Ellie Whedon's truth and tragic ending

One of the most significant non-Locke characters in both versions of the story is Ellie Whedon. Lucas' girlfriend and a childhood friend of Rendell's, she ends up deeply entrenched in events surrounding Dodge and the keys. In the comics, the demon leaves a fragment of itself inside Ellie's head, using it and her love for Lucas, whose form it had taken, to force Ellie to do its bidding. In the end, it murders her in a most brutal fashion.

The Ellie of the show is a much more tragic figure. Her servitude to Dodge appears driven entirely by fear rather than by any lingering love for Lucas, but while she looks for a way out, she can't seem to free herself from the demon's threats. In the end, however, she fights back, revealing the history of the keys and Dodge's plans to the Locke children. Unfortunately, the victory is short-lived, as Dodge pulls a bit of trickery at the end by using the Identity Key to change Ellie's appearance to that of the form it'd been using, leading the Locke children to unintentionally banish Ellie, instead of Dodge, to the other side of the Black Door.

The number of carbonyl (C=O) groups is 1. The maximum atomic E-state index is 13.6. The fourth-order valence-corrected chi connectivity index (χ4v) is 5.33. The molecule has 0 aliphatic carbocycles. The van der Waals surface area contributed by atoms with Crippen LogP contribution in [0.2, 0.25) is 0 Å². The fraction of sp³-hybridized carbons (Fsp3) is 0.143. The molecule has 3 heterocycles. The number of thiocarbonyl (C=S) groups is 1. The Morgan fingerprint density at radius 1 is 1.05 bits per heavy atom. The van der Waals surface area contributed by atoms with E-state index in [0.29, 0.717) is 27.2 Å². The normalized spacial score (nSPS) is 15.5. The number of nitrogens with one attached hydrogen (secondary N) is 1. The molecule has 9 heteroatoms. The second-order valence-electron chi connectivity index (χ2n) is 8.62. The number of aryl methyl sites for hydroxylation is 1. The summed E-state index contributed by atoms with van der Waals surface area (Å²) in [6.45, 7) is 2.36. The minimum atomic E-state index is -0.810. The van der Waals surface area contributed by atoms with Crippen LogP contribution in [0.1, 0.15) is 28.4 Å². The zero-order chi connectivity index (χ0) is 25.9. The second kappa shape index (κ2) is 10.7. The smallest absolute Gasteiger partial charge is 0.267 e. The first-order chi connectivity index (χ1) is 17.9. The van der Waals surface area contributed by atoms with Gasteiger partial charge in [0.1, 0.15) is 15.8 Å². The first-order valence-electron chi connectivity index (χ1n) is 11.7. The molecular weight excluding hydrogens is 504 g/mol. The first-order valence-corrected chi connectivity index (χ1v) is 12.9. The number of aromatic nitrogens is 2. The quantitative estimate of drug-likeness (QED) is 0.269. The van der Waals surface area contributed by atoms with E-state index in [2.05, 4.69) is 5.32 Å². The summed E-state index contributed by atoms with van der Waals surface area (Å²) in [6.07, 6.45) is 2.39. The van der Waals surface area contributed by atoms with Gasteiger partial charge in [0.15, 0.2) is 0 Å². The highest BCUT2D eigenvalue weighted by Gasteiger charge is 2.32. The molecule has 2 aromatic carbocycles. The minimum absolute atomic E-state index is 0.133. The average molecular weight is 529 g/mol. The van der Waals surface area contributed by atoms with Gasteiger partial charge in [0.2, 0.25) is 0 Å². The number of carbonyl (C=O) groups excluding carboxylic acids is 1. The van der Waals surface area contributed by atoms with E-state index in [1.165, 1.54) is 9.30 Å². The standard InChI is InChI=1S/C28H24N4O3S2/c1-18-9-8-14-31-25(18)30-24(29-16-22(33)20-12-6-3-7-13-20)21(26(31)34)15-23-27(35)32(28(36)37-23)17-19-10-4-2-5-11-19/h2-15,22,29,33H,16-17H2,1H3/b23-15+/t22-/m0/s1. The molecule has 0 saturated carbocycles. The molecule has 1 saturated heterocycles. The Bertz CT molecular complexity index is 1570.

What's beyond the Black Door

The Black Door is the Locke & Key canon's most important element, and it's central to the entire story of Rendell Locke, his children, and their generations-long struggle to contain Dodge. Situated deep within the Drowning Cave and directly — albeit far — beneath Keyhouse Manor, it's a portal to another dimension where demonic horrors reside. Opening the Black Door using the Omega Key allows demons to enter our world, where they either quickly find a host or die and turn to Whispering Iron, which is used to make magic keys.

In the comics, the Black Door has a hypnotic quality, causing anyone in its presence to want to open it. Once opened, it reveals a hellscape of Lovecraftian horror, populated by eyeball-shaped demons who inspire mayhem and murder when they enter our world. In the show, the hypnotic effect is no longer a factor, as several characters come into contact with it and feel no temptation. What's more, the show actually sees the door opened by the Locke children, whereas it only happens in a flashback in the comic. Finally, when the door is opened in the series, what's behind it appears as a sort of blue glow, in keeping with the show's skew toward fantasy over the kind of horror represented by the comic's version of the door's denizens.